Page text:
In our work with families, we often speak to parents who are experiencing defiance from their children and find themselves frustrated in a constant power struggle. How do you deal with these difficult moments? Is there a way to step out of the power struggle and instead stand beside your child and empower them in those moments?

Simple strategies for identifying and labeling feelings

Simple strategies for identifying and labeling feelings

Welcome to part two of Art as Therapy’s blog series on simple strategies for parents to help children express their emotions. Last month we talked about how children learn to identify, express, and manage their emotions through interactions with others, especially their parents. Sometimes part of the difficulty in expressing emotions is being unsure about what it is that we are feeling. Visual feelings tools can help us to identify our emotions, and to place them within the context of our experiences. Here are some more strategies to help you and your children to identify and label all different kinds of feelings in yourselves and in others:

7 Simple Ways to Keep Peace During the Christmas Season

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Guest Blog by Kimberley Milousis

The Christmas holidays are meant to be a time to rest and reflect upon the year and on the loving spirit of Jesus. It's so easy to forget this and get caught up in the stresses of all the food we have to prepare, and gifts we have to buy, and extra places we have to commute to. Here are the ways I refocus on what matters during the holiday season.

1. Have a Relaxing Morning Routine

The way you start your day sets the pace for how the rest of the day will play out. Some powerful habits to cultivate in the morning include: Morning prayers, meditation, breathing, yoga, qigong, stretching, working out, goal-setting, reading a motivating or spiritual text, mindfulness, ... or anything else that gets your body and mind relaxed while focusing your energy on what you will accomplish in the day.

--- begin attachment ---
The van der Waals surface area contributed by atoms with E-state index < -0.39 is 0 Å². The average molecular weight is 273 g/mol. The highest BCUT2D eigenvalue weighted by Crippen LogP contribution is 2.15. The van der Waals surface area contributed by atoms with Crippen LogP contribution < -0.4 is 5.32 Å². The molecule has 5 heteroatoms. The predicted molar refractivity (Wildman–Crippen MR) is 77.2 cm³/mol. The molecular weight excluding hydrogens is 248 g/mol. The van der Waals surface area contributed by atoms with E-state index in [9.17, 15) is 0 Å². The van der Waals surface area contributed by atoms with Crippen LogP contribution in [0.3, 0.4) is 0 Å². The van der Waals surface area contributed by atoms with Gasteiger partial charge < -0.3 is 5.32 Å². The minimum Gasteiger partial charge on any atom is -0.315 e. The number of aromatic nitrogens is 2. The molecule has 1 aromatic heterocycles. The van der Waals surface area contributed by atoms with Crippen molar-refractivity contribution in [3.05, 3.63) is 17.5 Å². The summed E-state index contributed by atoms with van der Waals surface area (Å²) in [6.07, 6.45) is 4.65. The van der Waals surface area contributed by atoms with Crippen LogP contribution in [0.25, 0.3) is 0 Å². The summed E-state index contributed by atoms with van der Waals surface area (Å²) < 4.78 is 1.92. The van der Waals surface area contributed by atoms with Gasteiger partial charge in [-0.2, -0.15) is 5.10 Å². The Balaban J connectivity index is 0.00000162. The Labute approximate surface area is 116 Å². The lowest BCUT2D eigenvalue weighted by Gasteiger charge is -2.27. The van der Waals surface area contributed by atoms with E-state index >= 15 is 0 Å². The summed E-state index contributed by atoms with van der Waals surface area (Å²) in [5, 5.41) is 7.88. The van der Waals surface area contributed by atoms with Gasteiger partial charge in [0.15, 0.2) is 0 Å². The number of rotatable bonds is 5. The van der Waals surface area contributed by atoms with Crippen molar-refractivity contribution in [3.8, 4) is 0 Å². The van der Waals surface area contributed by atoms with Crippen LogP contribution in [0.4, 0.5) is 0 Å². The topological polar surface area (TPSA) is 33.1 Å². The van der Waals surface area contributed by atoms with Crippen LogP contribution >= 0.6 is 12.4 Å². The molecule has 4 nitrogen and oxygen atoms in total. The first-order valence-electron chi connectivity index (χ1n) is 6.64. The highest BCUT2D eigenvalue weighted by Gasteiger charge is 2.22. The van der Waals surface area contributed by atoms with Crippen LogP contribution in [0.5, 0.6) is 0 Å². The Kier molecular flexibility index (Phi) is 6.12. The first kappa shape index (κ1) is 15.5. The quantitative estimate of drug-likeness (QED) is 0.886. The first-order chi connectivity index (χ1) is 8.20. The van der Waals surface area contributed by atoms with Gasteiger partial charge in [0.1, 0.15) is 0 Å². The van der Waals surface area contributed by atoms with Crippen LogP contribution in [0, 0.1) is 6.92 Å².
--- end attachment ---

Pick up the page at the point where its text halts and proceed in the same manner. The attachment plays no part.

2. Take 5-min Breaks Every 25 mins Working

Taking short breaks frequently during work will do wonders for body and mind. You will notice that by stretching your eyes, your back, and your limbs - and even just giving your mind some down time - you will be happier, relaxed, and surprisingly more productive! Set a timer for 25 minutes whenever you start working, and simply get up and see what's going on with your body for a few minutes whenever the timer goes off.


3. Take a Break from your Story 

We lose so much energy thinking! Our minds cost significant biochemical resources to operate. By spending so much of our day thinking about the past or imaginary future situations, we use up a LOT of our daily energy, leading to mental stress, bodily tension, and overall burnout. Take a break from your mind by not buying into the alluring stories your mind makes up. Practice this skill through daily mindfulness and meditation. 

4. Use Essential Oils to Help Release Tension

Whenever I feel tense or stressed, I combine mental techniques - like intentional breathing - with physical medicine like essential oils to maximize my relaxation. The best oils I use for relaxing are Lavender Oil, the Peace Oil Blend, and the Serenity Oil Blend. Lavender is known for it's relaxation properties and has been used by natural healers for thousands of years. Both the Peace Oil Blend and the Serenity Oil Blend combine Lavender with other relaxing plants for maximum effect. I use Serenity at night and Peace in the day.